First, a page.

2021 Student Paper Award Winners

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This year, the recipient of the Ehleringer Prize is Eric Scott of Tufts University. 

Eric’s paper is co-authored with Dr. Elizabeth Crone and is entitled “Using the right tool for the job: the difference between unsupervised and supervised analyses of multivariate ecological data” (Oecologia 2021, 196:13-25; DOI 10.1007/s00442-020-04848-w). This paper shows how choosing the category of multivariate analysis – supervised vs. unsupervised – can result in different interpretations of the same data. The authors make the case that unsupervised analyses, such as principal components analysis (PCA), are overused by ecologists when supervised analyses, such as partial least squares (PLS), are more appropriate for most questions requiring analysis of multivariate predictors.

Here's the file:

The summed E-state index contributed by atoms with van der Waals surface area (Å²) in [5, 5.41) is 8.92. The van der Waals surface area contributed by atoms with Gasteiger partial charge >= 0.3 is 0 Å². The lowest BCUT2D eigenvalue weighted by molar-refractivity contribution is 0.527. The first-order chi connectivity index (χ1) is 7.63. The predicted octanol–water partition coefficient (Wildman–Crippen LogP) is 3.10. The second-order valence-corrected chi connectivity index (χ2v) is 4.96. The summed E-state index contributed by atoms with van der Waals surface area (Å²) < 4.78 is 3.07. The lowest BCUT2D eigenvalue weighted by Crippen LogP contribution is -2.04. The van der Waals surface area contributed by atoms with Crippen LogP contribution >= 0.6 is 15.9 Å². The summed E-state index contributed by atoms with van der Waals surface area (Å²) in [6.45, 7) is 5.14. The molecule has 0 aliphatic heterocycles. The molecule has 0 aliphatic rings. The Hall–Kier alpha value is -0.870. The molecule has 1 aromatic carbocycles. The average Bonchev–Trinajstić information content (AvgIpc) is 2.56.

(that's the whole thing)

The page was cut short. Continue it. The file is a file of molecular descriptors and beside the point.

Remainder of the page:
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The Hanski Prize is awarded to Matteo Rizzuto, from the Department of Biology, Memorial University of Newfoundland, St. John’s, Canada. 

Matteo conducted this work while a student in Dr. Shawn J. Leroux’s laboratory. His paper is entitled, “Forage stoichiometry predicts the home range size of a small terrestrial herbivore” (Oecologia 197:327–338. https://doi.org/10.1007/s00442-021-04965-0). This study used ecological stoichiometry and landscape ecology to demonstrate how food chemistry drives range size of snowshoe hares in boreal forests. The results support a wide use of ecological stoichiometry to reveal how animal space-use decisions are related to, and influence, the functioning and processes of an ecosystem.

Matteo is currently a Postdoctoral Associate in Dr. Oswald J. Schmitz’s Lab at the Yale University School of the Environment.